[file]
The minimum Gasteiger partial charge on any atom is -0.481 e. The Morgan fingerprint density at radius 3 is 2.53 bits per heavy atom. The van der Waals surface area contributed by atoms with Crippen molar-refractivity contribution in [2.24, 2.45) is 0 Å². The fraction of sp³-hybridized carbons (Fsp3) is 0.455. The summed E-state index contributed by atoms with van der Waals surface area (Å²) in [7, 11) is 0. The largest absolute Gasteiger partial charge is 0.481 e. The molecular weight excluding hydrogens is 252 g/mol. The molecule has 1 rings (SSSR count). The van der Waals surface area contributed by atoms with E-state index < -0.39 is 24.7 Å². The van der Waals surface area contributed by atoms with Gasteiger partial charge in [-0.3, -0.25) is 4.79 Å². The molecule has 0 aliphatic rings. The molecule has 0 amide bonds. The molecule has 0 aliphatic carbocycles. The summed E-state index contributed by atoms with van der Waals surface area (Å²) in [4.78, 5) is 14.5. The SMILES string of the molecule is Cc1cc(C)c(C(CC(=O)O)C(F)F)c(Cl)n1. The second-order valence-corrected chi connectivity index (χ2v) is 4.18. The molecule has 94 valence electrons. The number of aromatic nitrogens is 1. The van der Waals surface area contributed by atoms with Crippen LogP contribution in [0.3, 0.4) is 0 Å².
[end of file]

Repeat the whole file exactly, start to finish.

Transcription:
The minimum Gasteiger partial charge on any atom is -0.481 e. The Morgan fingerprint density at radius 3 is 2.53 bits per heavy atom. The van der Waals surface area contributed by atoms with Crippen molar-refractivity contribution in [2.24, 2.45) is 0 Å². The fraction of sp³-hybridized carbons (Fsp3) is 0.455. The summed E-state index contributed by atoms with van der Waals surface area (Å²) in [7, 11) is 0. The largest absolute Gasteiger partial charge is 0.481 e. The molecular weight excluding hydrogens is 252 g/mol. The molecule has 1 rings (SSSR count). The van der Waals surface area contributed by atoms with E-state index < -0.39 is 24.7 Å². The van der Waals surface area contributed by atoms with Gasteiger partial charge in [-0.3, -0.25) is 4.79 Å². The molecule has 0 aliphatic rings. The molecule has 0 amide bonds. The molecule has 0 aliphatic carbocycles. The summed E-state index contributed by atoms with van der Waals surface area (Å²) in [4.78, 5) is 14.5. The SMILES string of the molecule is Cc1cc(C)c(C(CC(=O)O)C(F)F)c(Cl)n1. The second-order valence-corrected chi connectivity index (χ2v) is 4.18. The molecule has 94 valence electrons. The number of aromatic nitrogens is 1. The van der Waals surface area contributed by atoms with Crippen LogP contribution in [0.3, 0.4) is 0 Å².